Batch Reactor Experiment Report

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Experimental
Four explicit experiments were performed. All the reactions were performed at an ambient temperature of 22.7°C. Before the experiment could proceed it is necessary to calibrate the pump for the continuous flow reactors. It was obtained that 1 rpm is equivalent to 2 mL/min. For all the reactors an initial reactant concentration of 0.08 mole/L of A and 0.04 mole/L of B was used. It is crucial to note that the overall concentration of each reactant was halved upon mixing in all the reactors. Batch reactor
The apparatus for the batch reactor experiment is illustrated in Figure 1.

Figure 1: Experimental setup for a batch reactor.

A 200 mL glass beaker was filled with 100 mL of reactant A and B, respectively. A magnetic stirrer
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A 6 mm diameter tube that is more than 20 m long was used for the PFR. This translates to a reactor volume of 300 mL. The conductivity probe was inserted into a plastic tube at the top of the PFR. This tube corresponds to the exit of the PFR. As soon as the reaction mixture leaves the PFR it flows over the probe and conductivity can be obtained. Since only the exit concentration is measured, it is necessary to express the concentration relative to residence time. Again it was necessary to let the PFR run for a time period that exceeds the residence time. Two flow rates of 30 and 50 mL/min was used. Cleaning
It is always important to leave a work bench in the same state that it was found. All glass wear was washed and dried. All spills were wiped up and the pumps and magnetic stirrers were switched off. The conductivity probe was cleaned with distilled water and dried. Results and discussion
It is necessary to determine the reaction kinetics. The main aim is to determine it through the use of one reactor and compare it to the results in other reactors. The hypothesis is that the reaction kinetics is independent of the reactor used. It was chosen to determine the kinetics through the use of the CSTR. For simplicity it was chosen to plot the conversion of component B against the residence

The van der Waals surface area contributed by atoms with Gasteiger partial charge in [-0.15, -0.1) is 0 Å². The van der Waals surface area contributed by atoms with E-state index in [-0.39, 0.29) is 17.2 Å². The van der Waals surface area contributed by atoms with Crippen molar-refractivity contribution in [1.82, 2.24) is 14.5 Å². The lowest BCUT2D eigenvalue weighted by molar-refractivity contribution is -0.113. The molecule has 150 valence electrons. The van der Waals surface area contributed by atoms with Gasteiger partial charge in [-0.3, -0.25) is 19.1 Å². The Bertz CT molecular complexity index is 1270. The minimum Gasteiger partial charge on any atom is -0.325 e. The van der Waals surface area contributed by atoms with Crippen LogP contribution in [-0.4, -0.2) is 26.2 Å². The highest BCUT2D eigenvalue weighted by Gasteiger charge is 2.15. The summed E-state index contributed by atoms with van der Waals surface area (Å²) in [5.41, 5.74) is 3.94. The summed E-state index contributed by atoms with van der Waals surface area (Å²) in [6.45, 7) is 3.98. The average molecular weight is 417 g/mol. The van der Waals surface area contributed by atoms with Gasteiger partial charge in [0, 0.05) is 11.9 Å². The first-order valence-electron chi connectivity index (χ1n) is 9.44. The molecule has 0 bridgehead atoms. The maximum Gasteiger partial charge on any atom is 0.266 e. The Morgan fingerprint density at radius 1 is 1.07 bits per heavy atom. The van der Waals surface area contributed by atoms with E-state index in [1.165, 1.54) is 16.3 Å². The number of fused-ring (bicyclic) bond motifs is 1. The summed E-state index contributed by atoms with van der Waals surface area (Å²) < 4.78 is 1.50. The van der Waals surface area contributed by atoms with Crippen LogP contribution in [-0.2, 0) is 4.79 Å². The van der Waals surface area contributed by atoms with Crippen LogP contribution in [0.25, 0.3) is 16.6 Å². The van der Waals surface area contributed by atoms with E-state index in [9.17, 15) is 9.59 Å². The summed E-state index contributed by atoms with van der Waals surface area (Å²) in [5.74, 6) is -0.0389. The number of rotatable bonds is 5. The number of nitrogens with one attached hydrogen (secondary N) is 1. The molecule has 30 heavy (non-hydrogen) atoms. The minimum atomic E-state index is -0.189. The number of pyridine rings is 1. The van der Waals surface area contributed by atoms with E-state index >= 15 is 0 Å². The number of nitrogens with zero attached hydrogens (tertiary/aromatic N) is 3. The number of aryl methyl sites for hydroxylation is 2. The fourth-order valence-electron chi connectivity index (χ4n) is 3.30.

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When new reactants enter the PFR it is not diluted with the reaction mixture present in the reactor. The new reactants start to react in a way that can be described as a batch reactor. There is no axial mixing, so in effect the PFR can be described as ideal non-mixing.
A batch reactor will just keep on reacting until the reaction mixture is removed and further processed. It is necessary to compare the conversion between a batch reactor and PFR. The residence time of about 10 minutes was chosen to compare the batch reactor and the PFR. From Figure 6 it is clear that the PFR has a conversion of about 80%. On Figure 7 the conversion at 600 seconds is also about 80%. It is clear that the PFR and the batch reactor have virtually the same conversion if both are left for the same time period. This proves that the PFR can be seen as multiple batch reactors on a conveyor belt.

Conclusions and recommendations
The reaction kinetics was determined through the use of the continuous flow stirrer reactor tank. The kinetics is listed in Table 1 and the complete rate equation is given below.
Table 2: The reaction kinetics determined from the CSTR. k 5.16 L/(mole∙min) n 1
m

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